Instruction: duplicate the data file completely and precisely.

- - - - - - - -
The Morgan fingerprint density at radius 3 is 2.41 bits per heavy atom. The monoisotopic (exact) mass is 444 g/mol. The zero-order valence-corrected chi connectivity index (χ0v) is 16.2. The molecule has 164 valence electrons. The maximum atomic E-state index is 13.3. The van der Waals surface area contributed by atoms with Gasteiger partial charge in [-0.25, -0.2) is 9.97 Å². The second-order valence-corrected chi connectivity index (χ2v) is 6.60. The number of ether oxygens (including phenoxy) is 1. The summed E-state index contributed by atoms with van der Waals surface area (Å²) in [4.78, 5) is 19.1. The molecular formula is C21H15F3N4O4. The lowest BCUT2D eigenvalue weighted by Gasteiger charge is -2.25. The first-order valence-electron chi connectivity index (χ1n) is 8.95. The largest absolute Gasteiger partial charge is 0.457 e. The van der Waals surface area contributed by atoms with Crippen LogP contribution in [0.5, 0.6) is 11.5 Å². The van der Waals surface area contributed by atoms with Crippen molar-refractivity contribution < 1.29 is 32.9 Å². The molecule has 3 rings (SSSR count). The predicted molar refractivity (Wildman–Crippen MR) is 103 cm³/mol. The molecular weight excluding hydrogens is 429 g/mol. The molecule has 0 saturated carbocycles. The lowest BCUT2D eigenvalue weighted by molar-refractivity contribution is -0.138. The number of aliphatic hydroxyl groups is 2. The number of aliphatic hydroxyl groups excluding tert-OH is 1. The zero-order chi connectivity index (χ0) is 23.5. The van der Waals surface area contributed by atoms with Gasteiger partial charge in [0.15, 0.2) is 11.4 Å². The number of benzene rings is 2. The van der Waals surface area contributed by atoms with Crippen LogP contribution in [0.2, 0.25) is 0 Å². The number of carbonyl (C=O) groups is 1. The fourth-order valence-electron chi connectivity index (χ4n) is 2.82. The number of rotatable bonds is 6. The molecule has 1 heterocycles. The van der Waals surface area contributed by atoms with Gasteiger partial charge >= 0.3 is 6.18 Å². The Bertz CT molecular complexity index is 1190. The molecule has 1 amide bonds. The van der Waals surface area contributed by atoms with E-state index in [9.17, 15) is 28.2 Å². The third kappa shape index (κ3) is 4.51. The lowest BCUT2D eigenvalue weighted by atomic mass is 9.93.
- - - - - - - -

The Morgan fingerprint density at radius 3 is 2.41 bits per heavy atom. The monoisotopic (exact) mass is 444 g/mol. The zero-order valence-corrected chi connectivity index (χ0v) is 16.2. The molecule has 164 valence electrons. The maximum atomic E-state index is 13.3. The van der Waals surface area contributed by atoms with Gasteiger partial charge in [-0.25, -0.2) is 9.97 Å². The second-order valence-corrected chi connectivity index (χ2v) is 6.60. The number of ether oxygens (including phenoxy) is 1. The summed E-state index contributed by atoms with van der Waals surface area (Å²) in [4.78, 5) is 19.1. The molecular formula is C21H15F3N4O4. The lowest BCUT2D eigenvalue weighted by Gasteiger charge is -2.25. The first-order valence-electron chi connectivity index (χ1n) is 8.95. The largest absolute Gasteiger partial charge is 0.457 e. The van der Waals surface area contributed by atoms with Crippen LogP contribution in [0.5, 0.6) is 11.5 Å². The van der Waals surface area contributed by atoms with Crippen molar-refractivity contribution < 1.29 is 32.9 Å². The molecule has 3 rings (SSSR count). The predicted molar refractivity (Wildman–Crippen MR) is 103 cm³/mol. The molecular weight excluding hydrogens is 429 g/mol. The molecule has 0 saturated carbocycles. The lowest BCUT2D eigenvalue weighted by molar-refractivity contribution is -0.138. The number of aliphatic hydroxyl groups is 2. The number of aliphatic hydroxyl groups excluding tert-OH is 1. The zero-order chi connectivity index (χ0) is 23.5. The van der Waals surface area contributed by atoms with Gasteiger partial charge in [0.15, 0.2) is 11.4 Å². The number of benzene rings is 2. The van der Waals surface area contributed by atoms with Crippen LogP contribution in [0.2, 0.25) is 0 Å². The number of carbonyl (C=O) groups is 1. The fourth-order valence-electron chi connectivity index (χ4n) is 2.82. The number of rotatable bonds is 6. The molecule has 1 heterocycles. The van der Waals surface area contributed by atoms with Gasteiger partial charge >= 0.3 is 6.18 Å². The Bertz CT molecular complexity index is 1190. The molecule has 1 amide bonds. The van der Waals surface area contributed by atoms with E-state index in [9.17, 15) is 28.2 Å². The third kappa shape index (κ3) is 4.51. The lowest BCUT2D eigenvalue weighted by atomic mass is 9.93.